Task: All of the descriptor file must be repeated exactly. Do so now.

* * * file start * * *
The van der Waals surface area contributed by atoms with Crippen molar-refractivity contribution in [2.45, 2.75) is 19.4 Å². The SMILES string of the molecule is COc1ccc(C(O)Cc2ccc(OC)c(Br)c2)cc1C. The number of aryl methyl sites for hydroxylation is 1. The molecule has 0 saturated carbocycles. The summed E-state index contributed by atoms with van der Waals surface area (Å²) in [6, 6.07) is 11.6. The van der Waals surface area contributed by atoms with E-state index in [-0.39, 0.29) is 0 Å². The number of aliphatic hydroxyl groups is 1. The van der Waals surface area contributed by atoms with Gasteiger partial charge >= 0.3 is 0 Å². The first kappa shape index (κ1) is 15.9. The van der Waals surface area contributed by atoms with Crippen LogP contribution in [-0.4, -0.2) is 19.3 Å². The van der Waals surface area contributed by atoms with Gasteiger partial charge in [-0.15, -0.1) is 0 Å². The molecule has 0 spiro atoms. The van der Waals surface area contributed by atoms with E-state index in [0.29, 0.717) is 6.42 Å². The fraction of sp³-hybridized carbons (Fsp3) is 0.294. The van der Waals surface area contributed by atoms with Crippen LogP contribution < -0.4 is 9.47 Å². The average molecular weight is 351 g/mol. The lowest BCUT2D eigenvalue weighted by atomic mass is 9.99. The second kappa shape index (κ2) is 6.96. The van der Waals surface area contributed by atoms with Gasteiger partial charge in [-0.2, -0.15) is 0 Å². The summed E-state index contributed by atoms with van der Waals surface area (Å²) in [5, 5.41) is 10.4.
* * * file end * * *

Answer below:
The van der Waals surface area contributed by atoms with Crippen molar-refractivity contribution in [2.45, 2.75) is 19.4 Å². The SMILES string of the molecule is COc1ccc(C(O)Cc2ccc(OC)c(Br)c2)cc1C. The number of aryl methyl sites for hydroxylation is 1. The molecule has 0 saturated carbocycles. The summed E-state index contributed by atoms with van der Waals surface area (Å²) in [6, 6.07) is 11.6. The van der Waals surface area contributed by atoms with E-state index in [-0.39, 0.29) is 0 Å². The number of aliphatic hydroxyl groups is 1. The van der Waals surface area contributed by atoms with Gasteiger partial charge >= 0.3 is 0 Å². The first kappa shape index (κ1) is 15.9. The van der Waals surface area contributed by atoms with Crippen LogP contribution in [-0.4, -0.2) is 19.3 Å². The van der Waals surface area contributed by atoms with Gasteiger partial charge in [-0.15, -0.1) is 0 Å². The molecule has 0 spiro atoms. The van der Waals surface area contributed by atoms with E-state index in [0.29, 0.717) is 6.42 Å². The fraction of sp³-hybridized carbons (Fsp3) is 0.294. The van der Waals surface area contributed by atoms with Crippen LogP contribution < -0.4 is 9.47 Å². The average molecular weight is 351 g/mol. The lowest BCUT2D eigenvalue weighted by atomic mass is 9.99. The second kappa shape index (κ2) is 6.96. The van der Waals surface area contributed by atoms with Gasteiger partial charge in [-0.2, -0.15) is 0 Å². The summed E-state index contributed by atoms with van der Waals surface area (Å²) in [5, 5.41) is 10.4.